|A Blonde in Africa
All excerpts © Laura Resnick
A pseudonymic fugitive escaping from her career as a romance novelist, the author embarks upon an overland journey across Africa, an adventure which winds up lasting nearly eight months.
When Laura Resnick set out to cross Africa, she knew it would be exciting and she knew it would be exotic. But she didn't know that she'd
* be forced to drive through a live mine field in the Sahara
Here, with the same wonderful style that has won her major awards in both the romance and the science fiction/fantasy fields, Laura Resnick recounts her eight-month journey across the Dark Continent and her remarkable return trip to a newly-freed South Africa.
The young man who beckoned me into a shop in Agdz (which we finally found the next day) didn't look like a white slaver, but when he led me into a little back room with a carpet-covered door, I decided that one can never be too careful, so I summoned Mark and Christine to join me.
...Inside the shop's back room, we exchanged formal introductions with Aziz, a gorgeous young man dressed in flowing blue and white desert robes. He explained in elegant French that I had been approached because I had been observed to speak both English and French in the street; could he impose upon me to write a letter in English to a friend in Germany? I saw no reason why not, so Mark, Christine, and I accepted Aziz's offer of some mint tea. He waved a graceful, be-robed arm and invited us to sit on the carpets.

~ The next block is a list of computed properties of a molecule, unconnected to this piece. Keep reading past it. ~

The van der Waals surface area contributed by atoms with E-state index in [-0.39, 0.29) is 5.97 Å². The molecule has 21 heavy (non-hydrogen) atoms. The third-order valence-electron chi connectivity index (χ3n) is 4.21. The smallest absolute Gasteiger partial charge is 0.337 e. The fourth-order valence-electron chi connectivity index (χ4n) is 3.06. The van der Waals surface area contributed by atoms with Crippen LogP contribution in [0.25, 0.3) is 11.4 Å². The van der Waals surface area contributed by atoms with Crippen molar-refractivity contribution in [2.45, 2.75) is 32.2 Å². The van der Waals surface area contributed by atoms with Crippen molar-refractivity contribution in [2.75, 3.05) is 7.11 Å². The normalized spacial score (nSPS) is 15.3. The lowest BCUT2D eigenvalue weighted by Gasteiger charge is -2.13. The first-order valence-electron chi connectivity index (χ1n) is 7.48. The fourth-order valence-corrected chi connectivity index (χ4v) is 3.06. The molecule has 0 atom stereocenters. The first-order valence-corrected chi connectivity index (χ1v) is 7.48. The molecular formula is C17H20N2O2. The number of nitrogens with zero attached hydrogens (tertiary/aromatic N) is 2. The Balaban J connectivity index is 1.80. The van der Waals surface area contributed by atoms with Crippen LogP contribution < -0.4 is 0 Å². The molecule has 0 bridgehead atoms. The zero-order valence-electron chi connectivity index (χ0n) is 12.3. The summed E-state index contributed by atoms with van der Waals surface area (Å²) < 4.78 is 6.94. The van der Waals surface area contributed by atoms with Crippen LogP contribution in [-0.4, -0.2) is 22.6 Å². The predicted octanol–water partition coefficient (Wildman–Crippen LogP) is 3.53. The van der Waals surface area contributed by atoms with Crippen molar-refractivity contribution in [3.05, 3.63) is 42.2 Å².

We chatted amiably for a while, with me translating between Aziz and my... companions. When asked about his background, Aziz referred to himself as a café au lait, explaining that he had a Tuareg mother and a Berber father. As a result of this parentage, he said, he always prepared mint tea in the Tuareg manner. I was to see this elaborate method of making tea performed several more times in southern Morocco, but never more hypnotically or gracefully than it was done that day, in that cheerful little room with carpets lining the floor and walls.
Our host—who really looked like one of my more outlandish adolescent fantasies—first boiled some water in a small teapot on a brazier. Then he poured a little water into a silver teapot, to which he also added tea leaves and bits of some plantlike thing he said was absinthe. I asked about the latter, since I remembered vague, alarming stories about it from one of my French Literature courses in college. The absinthe I had read about was a green liqueur flavored with wormwood, and it apparently drove people (and especially writers) insane if they drank too much of it. I think it was even eventually outlawed in France. For some reason, I associated this information with the half-mad nineteenth century poet Paul Verlaine, who shot his lover Arthur Rimbaud. All in all, the notion of ingesting any absinthe myself made me rather uneasy.